Floods

A 500-year
flood.  As a banker, I know about 100-year
flood plains.  We require insurance for
loans that sit in these designated areas. 
But frankly, I had never heard the term “500-year flood,” until Monday,
June 14th

On June 14th,
Edmond faced the consequences of a 500-year flood.  In thirteen hours, parts of Edmond received
more than 12 inches of rain.   Edmond’s
Public Works director explained to me that this was a 500-year flood.   In layman’s terms, this was a flood that
occurs once every 500 years. 

To our
knowledge, we did not have any fatalities or injuries.  Our police and fire departments spent the day
rescuing people, animals, and safeguarding property, while our emergency
communications fielded the calls.  Hats
off to a job well done. 

Edmond’s
roads, bridges, drainage and detention were designed to handle large quantities
of water.  While it would be
extravagantly expensive to design for a 500 year flood, Edmond clearly was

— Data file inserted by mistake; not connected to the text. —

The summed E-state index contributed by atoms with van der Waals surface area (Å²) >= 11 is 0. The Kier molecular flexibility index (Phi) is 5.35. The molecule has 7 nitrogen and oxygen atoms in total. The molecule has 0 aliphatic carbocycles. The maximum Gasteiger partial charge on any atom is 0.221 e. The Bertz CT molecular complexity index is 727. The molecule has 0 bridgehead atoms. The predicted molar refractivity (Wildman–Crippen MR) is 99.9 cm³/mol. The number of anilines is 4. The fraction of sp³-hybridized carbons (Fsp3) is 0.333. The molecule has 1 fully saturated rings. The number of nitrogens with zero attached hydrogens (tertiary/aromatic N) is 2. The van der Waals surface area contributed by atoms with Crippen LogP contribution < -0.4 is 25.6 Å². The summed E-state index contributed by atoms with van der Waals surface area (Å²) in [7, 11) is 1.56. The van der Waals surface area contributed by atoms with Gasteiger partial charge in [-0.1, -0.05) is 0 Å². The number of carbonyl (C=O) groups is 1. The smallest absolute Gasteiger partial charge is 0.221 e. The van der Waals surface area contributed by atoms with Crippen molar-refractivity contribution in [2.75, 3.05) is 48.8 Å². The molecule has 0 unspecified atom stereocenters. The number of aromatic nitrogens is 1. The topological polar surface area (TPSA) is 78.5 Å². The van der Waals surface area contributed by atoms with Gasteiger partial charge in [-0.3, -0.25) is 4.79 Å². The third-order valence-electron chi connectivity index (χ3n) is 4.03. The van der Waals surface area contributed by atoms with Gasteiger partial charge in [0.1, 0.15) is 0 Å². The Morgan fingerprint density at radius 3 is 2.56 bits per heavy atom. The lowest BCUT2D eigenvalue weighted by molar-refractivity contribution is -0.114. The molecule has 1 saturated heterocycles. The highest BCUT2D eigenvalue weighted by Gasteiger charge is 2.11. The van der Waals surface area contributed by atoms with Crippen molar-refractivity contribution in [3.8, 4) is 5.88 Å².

designed to handle flood waters of the 100-year magnitude – as are most
cities.  As our public works director
explained to me, Edmond’s systems, for the most part, exemplified good design
and city planning.

We have several
roads and bridges that suffered significant damage that need repair.  But our new downtown water detention area
worked, our storm water drainage systems worked, and all of our newer bridges
held.  Standing water drained within a
couple of hours to let roads re-open.  

At this
point, there were isolated events reported of water in homes inside the Edmond
city limits.  We have all seen the
reports of the homes that were sitting just outside our city boundaries, and
have seen the